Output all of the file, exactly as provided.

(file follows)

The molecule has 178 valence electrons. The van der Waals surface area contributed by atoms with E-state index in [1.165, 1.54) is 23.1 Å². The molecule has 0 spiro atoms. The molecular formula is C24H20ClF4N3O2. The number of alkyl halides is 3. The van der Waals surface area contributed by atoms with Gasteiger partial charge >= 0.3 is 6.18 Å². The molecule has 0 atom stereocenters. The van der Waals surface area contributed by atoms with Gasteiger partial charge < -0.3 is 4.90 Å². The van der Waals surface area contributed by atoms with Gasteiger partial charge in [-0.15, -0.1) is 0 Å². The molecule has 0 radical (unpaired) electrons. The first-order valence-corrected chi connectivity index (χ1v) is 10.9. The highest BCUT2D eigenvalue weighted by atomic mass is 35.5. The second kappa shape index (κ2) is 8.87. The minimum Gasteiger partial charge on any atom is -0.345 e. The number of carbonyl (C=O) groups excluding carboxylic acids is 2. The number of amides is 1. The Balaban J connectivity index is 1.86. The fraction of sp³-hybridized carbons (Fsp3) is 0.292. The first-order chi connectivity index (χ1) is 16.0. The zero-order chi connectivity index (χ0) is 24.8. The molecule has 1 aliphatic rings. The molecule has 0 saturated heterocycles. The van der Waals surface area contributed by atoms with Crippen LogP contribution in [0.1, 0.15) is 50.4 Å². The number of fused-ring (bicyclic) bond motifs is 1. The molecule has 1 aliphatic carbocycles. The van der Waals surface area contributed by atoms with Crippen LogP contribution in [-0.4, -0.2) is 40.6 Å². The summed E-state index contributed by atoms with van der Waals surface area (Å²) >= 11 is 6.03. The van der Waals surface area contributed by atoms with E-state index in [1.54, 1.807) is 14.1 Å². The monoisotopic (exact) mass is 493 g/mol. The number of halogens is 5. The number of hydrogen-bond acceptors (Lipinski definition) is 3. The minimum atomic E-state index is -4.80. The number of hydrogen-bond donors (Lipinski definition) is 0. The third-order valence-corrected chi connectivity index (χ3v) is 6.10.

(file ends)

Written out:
The molecule has 178 valence electrons. The van der Waals surface area contributed by atoms with E-state index in [1.165, 1.54) is 23.1 Å². The molecule has 0 spiro atoms. The molecular formula is C24H20ClF4N3O2. The number of alkyl halides is 3. The van der Waals surface area contributed by atoms with Gasteiger partial charge >= 0.3 is 6.18 Å². The molecule has 0 atom stereocenters. The van der Waals surface area contributed by atoms with Gasteiger partial charge < -0.3 is 4.90 Å². The van der Waals surface area contributed by atoms with Gasteiger partial charge in [-0.15, -0.1) is 0 Å². The molecule has 0 radical (unpaired) electrons. The first-order valence-corrected chi connectivity index (χ1v) is 10.9. The highest BCUT2D eigenvalue weighted by atomic mass is 35.5. The second kappa shape index (κ2) is 8.87. The minimum Gasteiger partial charge on any atom is -0.345 e. The number of carbonyl (C=O) groups excluding carboxylic acids is 2. The number of amides is 1. The Balaban J connectivity index is 1.86. The fraction of sp³-hybridized carbons (Fsp3) is 0.292. The first-order chi connectivity index (χ1) is 16.0. The zero-order chi connectivity index (χ0) is 24.8. The molecule has 1 aliphatic rings. The molecule has 0 saturated heterocycles. The van der Waals surface area contributed by atoms with Crippen LogP contribution in [0.1, 0.15) is 50.4 Å². The number of fused-ring (bicyclic) bond motifs is 1. The molecule has 1 aliphatic carbocycles. The van der Waals surface area contributed by atoms with Crippen LogP contribution in [-0.4, -0.2) is 40.6 Å². The summed E-state index contributed by atoms with van der Waals surface area (Å²) >= 11 is 6.03. The van der Waals surface area contributed by atoms with E-state index in [1.54, 1.807) is 14.1 Å². The monoisotopic (exact) mass is 493 g/mol. The number of halogens is 5. The number of hydrogen-bond acceptors (Lipinski definition) is 3. The minimum atomic E-state index is -4.80. The number of hydrogen-bond donors (Lipinski definition) is 0. The third-order valence-corrected chi connectivity index (χ3v) is 6.10.